May 1st is Vappu Day in Finland!
Of course, they start celebrating the day before 🙂
According to the site Open Holidays, “The Finnish name ‘Vappu’ originates from an 8th-century German saint called Walpurgis, who was canonised on May 1st 870 AD.”
I’ve read it has roots in paganism, upper class families, and later became a celebration of workers, like Labor Day.
Green Cap Tours also shares the tradition of capping Havis Amanda, a statue in Helsinki. “When Havis Amanda was set up for display in Helsinki’s Market Square in 1908, it immediately caused a stir and became a source of public controversy, due to its nudity. However, since then it has become one of Helsinki’s most loved public statues, and a symbol of Helsinki Maritime city.
“Every May Day eve Havis Amanda becomes the center of attention. During The Manta Student Cap Ceremony, a graduation cap is placed on her head. It is claimed that Havis Amanda was already given a cap in 1909. This was done illegally and most likely, spontaneously.”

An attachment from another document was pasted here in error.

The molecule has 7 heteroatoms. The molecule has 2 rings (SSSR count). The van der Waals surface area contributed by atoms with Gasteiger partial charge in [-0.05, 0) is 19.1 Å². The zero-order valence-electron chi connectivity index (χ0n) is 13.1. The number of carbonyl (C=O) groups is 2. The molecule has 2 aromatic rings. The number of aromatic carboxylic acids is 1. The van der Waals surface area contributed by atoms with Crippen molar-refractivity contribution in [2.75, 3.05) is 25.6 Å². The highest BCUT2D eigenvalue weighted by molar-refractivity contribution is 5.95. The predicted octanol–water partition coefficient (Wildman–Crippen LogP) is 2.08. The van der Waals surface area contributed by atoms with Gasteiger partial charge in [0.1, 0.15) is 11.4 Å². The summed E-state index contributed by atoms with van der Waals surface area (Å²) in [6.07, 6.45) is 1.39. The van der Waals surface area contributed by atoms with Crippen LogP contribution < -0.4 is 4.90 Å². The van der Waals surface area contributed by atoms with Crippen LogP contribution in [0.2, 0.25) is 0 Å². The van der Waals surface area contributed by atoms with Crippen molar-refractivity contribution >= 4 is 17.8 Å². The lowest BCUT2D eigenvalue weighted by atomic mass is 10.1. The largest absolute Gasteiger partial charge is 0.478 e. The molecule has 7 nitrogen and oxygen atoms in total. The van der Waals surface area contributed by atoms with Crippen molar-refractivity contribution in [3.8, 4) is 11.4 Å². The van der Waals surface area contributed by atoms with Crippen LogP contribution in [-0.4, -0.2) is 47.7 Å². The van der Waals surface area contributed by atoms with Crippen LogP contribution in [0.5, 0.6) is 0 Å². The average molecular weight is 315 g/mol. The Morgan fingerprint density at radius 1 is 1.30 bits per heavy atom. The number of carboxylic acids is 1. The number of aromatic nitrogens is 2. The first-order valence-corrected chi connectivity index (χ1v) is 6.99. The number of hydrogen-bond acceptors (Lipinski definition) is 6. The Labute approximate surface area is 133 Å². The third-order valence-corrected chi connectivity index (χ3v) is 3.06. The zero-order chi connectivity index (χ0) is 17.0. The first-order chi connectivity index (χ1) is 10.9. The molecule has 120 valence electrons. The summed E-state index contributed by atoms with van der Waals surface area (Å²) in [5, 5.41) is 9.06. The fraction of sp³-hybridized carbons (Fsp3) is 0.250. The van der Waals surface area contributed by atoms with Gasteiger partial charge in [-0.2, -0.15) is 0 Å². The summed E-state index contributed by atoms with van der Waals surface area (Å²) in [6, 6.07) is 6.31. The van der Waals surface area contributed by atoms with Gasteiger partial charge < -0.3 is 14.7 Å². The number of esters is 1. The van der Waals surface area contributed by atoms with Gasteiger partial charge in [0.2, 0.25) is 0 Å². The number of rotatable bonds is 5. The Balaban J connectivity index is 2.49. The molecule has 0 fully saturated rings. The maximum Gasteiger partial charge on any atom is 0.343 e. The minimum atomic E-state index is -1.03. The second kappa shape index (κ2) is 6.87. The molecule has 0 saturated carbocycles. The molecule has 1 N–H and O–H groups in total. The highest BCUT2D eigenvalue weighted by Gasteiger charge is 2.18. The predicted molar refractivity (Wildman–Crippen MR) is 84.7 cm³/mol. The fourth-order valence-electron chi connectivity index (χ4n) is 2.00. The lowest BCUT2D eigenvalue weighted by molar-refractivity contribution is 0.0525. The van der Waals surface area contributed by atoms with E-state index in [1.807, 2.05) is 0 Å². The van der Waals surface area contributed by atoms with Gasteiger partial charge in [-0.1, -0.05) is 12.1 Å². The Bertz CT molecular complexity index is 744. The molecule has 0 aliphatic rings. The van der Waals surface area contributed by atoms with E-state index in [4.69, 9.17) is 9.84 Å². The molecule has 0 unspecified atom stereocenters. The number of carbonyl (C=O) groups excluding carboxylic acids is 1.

If you’re curious about making some of the food, check out this post from Big in Finland, which has instructions for sima (an alcoholic beverage), tippaleipä (fried dough with powdered sugar), and Munkkis (doughnuts).
Big in Finland also shared this post explaining that Vappu has a large focus on students and faculty: “Each faculty has different overall colors. For instance, in Joensuu, the Science Park people – with whom I proudly tagged along – were dressed in purple. Others were yellow, green, etc., making it easy to discover fellow people. The overalls have brands on them, mostly local, from companies who subsidize their costs to the students.”
My grandmother’s family was from Finland, and as I am exploring more about Finnish folklore as inspiration for my novel When Wolves Sing with Swans, it’s so fun to learn more about the language and culture.
Check out this quick YouTube video, too: In Finland We Have This Thing Called